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Owen Pallett’s In Conflict resolution

One of the busiest musicians in Canada makes a stop in Halifax for In The Dead of Winter.


Pallett explains classic themes like love and sex on In Conflict. - CREDIT WWW.MYLESPETTENGILL.COM
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  • Pallett explains classic themes like love and sex on In Conflict.

Owen Pallett w/Dance Movie
Thursday, January 22, 8pm
The Seahorse Tavern, 2037 Gottingen Street

Owen Pallett is one of the busiest musicians in Canada. With a solo career spanning a Polaris Prize win, multiple records—including his latest, In Conflict—he's a recent member of international musical explosion Arcade Fire, garnered an Academy Award nomination for his work on the score to Spike Jones' film Her (co-written with Will Butler), but he won't complain about being musically conflicted.

"It's not really a pull or a divide, there's a time when my life is wrapped up in other people's business. Working with Arcade Fire on Reflektor sank my record release," says Pallett. "Not entirely, but we lost half the passengers that we could have done. I wasn't able to get on late-night TV. We had to work with some promoters that didn't do great job."

Released late May 2014, In Conflict is Pallett's fourth in his discography, including He Has A Good Home (2005) as moniker Final Fantasy, as well as He Poos Clouds (2006), which took home Polaris Music Prize and Heartland (2010).

"I wanted In Conflict to be a sort of metaphor, a hand outstretched, to have these songs feel like they were reaching out to people, offering support," he says. "The hand outstretched metaphor went both ways, I was in need of support, and in need of assistance. I didn't realize that when I was making the record that it was a cry for help."

For Pallett, a classically trained violinist, known for his multi-phonic looping, composition, keyboards and vocals, In Conflict is directed towards personal discovery, some very close friends who he loves to cook for at home, others who live faraway—all were going through various states of mental illness, relationship struggles and gender troubles. At his core, he believes music saves lives.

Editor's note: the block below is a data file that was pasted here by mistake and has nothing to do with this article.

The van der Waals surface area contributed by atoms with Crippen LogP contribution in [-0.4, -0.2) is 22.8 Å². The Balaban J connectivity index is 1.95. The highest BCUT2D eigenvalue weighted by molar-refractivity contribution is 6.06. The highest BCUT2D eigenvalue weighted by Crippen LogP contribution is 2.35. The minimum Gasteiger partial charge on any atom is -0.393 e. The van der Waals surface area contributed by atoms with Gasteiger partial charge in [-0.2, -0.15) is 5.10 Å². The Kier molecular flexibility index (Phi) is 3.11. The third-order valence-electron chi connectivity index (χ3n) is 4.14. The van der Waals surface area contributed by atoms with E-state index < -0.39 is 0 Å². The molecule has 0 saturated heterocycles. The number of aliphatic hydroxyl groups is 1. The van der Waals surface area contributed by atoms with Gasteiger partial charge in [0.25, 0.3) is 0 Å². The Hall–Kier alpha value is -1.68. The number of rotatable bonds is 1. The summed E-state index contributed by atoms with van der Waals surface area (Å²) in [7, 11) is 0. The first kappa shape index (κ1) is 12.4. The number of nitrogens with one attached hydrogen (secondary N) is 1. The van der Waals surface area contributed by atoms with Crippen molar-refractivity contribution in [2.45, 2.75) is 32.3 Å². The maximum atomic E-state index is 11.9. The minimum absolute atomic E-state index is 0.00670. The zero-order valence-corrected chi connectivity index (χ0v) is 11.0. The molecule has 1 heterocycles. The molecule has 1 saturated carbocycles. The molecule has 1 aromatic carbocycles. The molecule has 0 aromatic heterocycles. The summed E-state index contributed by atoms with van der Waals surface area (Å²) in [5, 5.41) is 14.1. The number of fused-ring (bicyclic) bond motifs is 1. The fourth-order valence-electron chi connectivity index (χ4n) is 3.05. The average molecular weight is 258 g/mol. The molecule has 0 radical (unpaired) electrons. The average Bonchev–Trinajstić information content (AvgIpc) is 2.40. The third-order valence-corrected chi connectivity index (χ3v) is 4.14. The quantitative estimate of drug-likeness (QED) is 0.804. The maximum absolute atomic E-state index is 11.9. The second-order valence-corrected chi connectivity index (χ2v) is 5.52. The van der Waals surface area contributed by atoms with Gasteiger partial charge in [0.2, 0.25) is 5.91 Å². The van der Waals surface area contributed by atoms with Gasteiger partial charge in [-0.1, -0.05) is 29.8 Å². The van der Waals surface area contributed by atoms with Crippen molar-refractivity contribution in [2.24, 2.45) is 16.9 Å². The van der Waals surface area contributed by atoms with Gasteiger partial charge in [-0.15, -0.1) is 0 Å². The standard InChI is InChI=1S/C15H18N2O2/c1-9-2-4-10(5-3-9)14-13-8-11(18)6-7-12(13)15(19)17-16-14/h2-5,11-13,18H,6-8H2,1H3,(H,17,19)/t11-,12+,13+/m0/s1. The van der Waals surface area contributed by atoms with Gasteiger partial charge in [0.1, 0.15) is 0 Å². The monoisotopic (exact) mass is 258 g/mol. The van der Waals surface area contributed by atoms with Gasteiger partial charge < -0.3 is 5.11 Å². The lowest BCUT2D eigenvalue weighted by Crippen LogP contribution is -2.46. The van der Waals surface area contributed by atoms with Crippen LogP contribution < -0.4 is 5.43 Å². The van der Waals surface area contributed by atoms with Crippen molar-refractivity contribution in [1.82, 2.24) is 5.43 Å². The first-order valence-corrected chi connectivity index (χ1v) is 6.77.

"From year to year, I am always developing new ways of coping—finding my happy-making place," he says. "There are a lot of things that people associate with happiness—money and love. Those are wonderful things to have, but they come with as much sadness.

"I've been in love a few times in my life, and it seems when you're in love, you're actually feeling an abatement of this terrible desire. I found myself in love, sitting by the phone. Why don't you text me back?"

Naturally, love, sex and relationships are themes explored in his work. For the past decade of his career, arts journalists have asked Pallett about his sexuality, which is and isn't a relevant question.

Now living with his long-term boyfriend in Montreal, after 15 years spent living in Toronto, it's not about coming out, but if queerness creates a different creative lens.

"I thought it would be implicit to queer people, the act of having to come out to their family would naturally translate to making good subversive art, already having to prioritize their body over the needs of society," he says. "But I don't think that's the case. Queerness has sort of come to the forefront in my music, in a way it didn't back in 2005. My records are increasingly more queer and subversive in musical and functional ways."

"In Conflict draws more on my personal experience, I tend to gravitate to specific details," he says. "Certainly, many of those experiences involved sex. Or love. Or dates. There are other songs that involve no sex, no dates. "The Sky Behind The Flag" is kind of the end of a relationship, when the passion fades, and it didn't end up being anything."

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